How The World Began
by Catherine Trieschmann
Directed by Daniella Topol
Featuring Heidi Schreck, Adam LeFevre, Justin Kruger
Women’s Project + South Coast Repertory
Peter Jay Sharp Theater, 416 West 42nd Street
January 5, 2012 — January 29, 2012
production web site
Reviewed by Martha Wade Steketee
January 4, 2012
I have read and seen many plays that take on the themes of creationism, atheism, intelligent design, science public education and public research funding edging up to these issues. From a turgid reportage of Darwin and the publication of The Origin of Species to a preach-y treatment (that left me cold but others have loved for months) of Freud in his final weeks of life debating science and theology with C.S. Lewis to the dramatization of William Jennings Bryan and Clarence Darrow taking opposites sites in the 1920s Tennessee Scopes Monkey Trial case of states’ rights and creationism and science and on and on. There is debate to mine out of these themes, but it is hard, very hard, to craft moving, human scale, non-didactic drama out of the raw material. In a contemporary classroom in the American Midwest, in a land accustomed to the whims of nature (and I was almost surprised not to have a reference to Oz and its transforming/transporting cyclone in the text, or did I miss it?), in a trailer classroom providing temporary quarters after what we soon realize has been a damaging windstorm, playwright Catherine Trieschmann has succeeded in crafting a simple story with complicated threads out of our fractured cultural (and her characters’ fragmented personal) relationships with faith and science. Man’s place in the universe is established clearly at the outset. Weather or other factors will win in the end. Our conversation, our story is in part a discussion of theism and a-thesim, and in larger part about much else. A stunning achievement.
High school biology teacher Susan (Heidi Schreck) is five months pregnant and, we soon discover, remaking her life in teaching after (mostly undisclosed) failures in relationship and professional life in New York City. In starting her life anew, as a final part of her teaching certification, she is assigned to Plainview, Kansas (apparently without doing much research on the way of life in small towns). Micah (Justin Kruger), one of her biology students, comes in to see her after class to discuss some of her comments in class characterizing explanations other than the theory of evolution for the origins of the world as “gobbledy gook”. The manner in which these two characters react to, debate, discuss, resolve their impressions of the use of that word in a moment in the course of a class conversation provides the frame and jumping off point for the rest of the play’s action. Along the way a parental figure, informal foster-father Gene (Adam LeFevre) to the orphan Justin, attempts to negotiate a through line while contributing his own complex back story to the taut action of the ensuing sequence of scenes. Believable, human scale tension and release.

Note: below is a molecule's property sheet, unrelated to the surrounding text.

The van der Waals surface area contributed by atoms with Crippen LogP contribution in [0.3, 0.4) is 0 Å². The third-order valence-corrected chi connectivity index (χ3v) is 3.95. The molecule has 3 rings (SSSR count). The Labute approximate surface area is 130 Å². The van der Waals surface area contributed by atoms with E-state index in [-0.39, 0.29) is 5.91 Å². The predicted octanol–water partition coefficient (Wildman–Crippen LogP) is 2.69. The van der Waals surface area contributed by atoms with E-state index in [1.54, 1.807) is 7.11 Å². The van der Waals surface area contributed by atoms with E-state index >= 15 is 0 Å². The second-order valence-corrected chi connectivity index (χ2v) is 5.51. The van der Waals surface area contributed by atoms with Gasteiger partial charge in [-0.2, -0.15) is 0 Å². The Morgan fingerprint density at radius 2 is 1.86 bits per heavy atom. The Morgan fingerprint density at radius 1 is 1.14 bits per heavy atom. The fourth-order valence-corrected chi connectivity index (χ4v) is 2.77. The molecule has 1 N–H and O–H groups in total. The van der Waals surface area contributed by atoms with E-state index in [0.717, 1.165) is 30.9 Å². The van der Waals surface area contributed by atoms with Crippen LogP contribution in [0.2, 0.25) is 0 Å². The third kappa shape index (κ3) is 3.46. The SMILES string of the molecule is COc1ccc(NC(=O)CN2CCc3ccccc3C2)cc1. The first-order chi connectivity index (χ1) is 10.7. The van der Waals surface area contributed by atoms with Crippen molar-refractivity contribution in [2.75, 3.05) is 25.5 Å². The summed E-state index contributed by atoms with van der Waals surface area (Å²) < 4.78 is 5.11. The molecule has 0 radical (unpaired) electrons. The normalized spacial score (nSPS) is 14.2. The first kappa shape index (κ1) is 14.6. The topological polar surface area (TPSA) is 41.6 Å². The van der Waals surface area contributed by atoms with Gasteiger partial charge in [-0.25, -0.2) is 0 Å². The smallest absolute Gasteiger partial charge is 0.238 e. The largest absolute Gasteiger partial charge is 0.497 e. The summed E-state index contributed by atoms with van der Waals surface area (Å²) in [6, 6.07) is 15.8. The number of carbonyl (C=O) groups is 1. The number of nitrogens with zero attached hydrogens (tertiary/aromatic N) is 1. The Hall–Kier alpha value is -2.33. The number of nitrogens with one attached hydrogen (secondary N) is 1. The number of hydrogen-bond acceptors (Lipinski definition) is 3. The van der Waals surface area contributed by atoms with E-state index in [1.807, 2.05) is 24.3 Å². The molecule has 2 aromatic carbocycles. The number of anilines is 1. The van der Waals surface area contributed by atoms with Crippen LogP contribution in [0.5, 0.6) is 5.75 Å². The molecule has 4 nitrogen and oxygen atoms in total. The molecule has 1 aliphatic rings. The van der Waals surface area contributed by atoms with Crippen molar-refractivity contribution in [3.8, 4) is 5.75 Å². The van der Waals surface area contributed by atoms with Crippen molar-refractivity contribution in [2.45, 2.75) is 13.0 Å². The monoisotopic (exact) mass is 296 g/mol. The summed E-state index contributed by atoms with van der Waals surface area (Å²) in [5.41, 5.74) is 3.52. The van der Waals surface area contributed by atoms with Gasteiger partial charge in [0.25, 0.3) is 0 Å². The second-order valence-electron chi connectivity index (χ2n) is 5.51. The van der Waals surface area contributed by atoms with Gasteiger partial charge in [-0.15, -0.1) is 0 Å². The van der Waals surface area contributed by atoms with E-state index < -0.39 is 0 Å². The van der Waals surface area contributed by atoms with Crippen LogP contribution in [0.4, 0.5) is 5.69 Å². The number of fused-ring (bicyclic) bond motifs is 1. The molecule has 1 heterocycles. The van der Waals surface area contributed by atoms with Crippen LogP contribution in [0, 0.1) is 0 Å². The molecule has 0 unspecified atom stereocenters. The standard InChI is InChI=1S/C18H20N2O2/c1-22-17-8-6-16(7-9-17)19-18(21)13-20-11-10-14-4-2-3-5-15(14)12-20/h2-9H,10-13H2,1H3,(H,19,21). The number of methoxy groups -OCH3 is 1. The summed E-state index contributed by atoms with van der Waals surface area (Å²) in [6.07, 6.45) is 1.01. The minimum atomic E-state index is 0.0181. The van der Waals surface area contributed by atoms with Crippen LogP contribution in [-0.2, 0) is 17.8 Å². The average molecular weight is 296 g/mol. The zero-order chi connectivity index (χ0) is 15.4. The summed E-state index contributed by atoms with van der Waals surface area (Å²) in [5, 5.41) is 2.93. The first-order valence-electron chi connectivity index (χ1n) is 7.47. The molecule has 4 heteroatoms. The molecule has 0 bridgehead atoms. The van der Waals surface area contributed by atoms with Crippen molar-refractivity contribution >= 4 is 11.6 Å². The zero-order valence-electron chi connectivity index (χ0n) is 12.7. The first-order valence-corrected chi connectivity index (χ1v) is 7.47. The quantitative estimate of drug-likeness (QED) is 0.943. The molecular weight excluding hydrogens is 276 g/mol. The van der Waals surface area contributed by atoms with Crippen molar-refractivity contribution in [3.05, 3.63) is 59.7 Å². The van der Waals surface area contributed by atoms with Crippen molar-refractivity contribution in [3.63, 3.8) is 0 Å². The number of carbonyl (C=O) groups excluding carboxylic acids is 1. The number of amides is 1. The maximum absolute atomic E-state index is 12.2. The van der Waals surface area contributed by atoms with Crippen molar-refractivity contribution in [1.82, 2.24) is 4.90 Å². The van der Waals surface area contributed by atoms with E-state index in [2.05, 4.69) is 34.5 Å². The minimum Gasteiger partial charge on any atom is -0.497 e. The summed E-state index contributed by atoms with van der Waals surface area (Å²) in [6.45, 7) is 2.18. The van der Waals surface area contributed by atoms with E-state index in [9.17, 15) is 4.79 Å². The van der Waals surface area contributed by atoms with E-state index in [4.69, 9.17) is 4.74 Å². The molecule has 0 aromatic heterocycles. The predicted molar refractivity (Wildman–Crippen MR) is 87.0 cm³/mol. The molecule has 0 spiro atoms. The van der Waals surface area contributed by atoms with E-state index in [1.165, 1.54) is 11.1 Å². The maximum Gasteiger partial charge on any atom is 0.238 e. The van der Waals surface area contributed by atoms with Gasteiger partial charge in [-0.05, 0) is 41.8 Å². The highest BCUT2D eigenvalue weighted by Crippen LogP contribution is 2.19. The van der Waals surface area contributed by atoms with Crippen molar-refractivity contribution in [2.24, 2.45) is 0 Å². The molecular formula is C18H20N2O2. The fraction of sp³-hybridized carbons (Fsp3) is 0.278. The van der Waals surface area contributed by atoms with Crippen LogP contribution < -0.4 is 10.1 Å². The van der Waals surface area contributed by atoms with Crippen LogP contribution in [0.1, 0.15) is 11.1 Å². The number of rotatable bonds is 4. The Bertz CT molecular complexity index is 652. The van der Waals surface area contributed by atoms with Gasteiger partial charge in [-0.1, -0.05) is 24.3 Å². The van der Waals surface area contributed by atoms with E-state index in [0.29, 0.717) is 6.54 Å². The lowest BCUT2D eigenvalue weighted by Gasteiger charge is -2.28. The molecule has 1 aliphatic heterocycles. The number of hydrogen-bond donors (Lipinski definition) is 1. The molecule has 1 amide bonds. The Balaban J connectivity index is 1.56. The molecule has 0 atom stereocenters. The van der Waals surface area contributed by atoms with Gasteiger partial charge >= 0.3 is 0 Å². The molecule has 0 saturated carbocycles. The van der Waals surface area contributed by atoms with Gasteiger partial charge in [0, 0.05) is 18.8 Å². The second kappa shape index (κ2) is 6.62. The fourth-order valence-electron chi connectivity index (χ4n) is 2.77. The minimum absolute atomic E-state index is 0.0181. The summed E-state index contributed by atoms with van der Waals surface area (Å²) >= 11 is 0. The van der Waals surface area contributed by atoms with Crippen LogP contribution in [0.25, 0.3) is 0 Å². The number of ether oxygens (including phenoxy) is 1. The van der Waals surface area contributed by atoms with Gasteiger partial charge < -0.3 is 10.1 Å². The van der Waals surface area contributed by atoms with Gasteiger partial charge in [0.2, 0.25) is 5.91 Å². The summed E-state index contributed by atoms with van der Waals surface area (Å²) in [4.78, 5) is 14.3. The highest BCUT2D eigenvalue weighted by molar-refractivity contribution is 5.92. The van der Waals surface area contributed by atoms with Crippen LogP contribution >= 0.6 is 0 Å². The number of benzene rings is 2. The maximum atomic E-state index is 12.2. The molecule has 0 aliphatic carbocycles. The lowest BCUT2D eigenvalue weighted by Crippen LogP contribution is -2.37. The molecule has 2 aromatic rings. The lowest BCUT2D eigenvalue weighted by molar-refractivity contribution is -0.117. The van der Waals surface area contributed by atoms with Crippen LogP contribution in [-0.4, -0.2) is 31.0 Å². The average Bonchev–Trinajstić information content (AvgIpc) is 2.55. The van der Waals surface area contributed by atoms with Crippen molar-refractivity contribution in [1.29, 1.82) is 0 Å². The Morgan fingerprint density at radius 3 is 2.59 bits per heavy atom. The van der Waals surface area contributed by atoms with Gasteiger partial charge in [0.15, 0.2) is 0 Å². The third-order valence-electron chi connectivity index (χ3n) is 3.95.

While Susan’s character seemed at times to be a bit too naive about the “everyone knows everybody’s business” nature of small town life and I grimace a bit at the plot developments that rely upon her inflamed emotions perhaps available as a result of her pregnancy, these characters surprise and instruct. The strong, stalwart, earnestly righteous yet sweet Micah; the conciliatory and funny Gene; and Susan the visitor from another land whose generous and perhaps damaged soul co-exists with her rigid a-theistic stance.
Set design by Clint Ramos perfectly evokes a spare and spanking new trailer-cum-classroom (complete with exposed cutaway roof insulation that is reminiscent of the sawed-off two-by-four edges of Tigers Be Still at the Roundabout New Play Initiative black box). Sound design by Darron L. West provides a pastiche of paradise sounds (chirping crickets, school band in the distance) combined with the vaguely and strongly annoying realities of mosquitoes buzzing a bit too close and chain saws dealing with trees toppled in the recent devastating windstorm. This is a visual, aural, and intellectual treat with carefully constructed and consistent characters that move, surprise, and provoke.
© Martha Wade Steketee (January 5, 2012)
Categories: theater (reviews)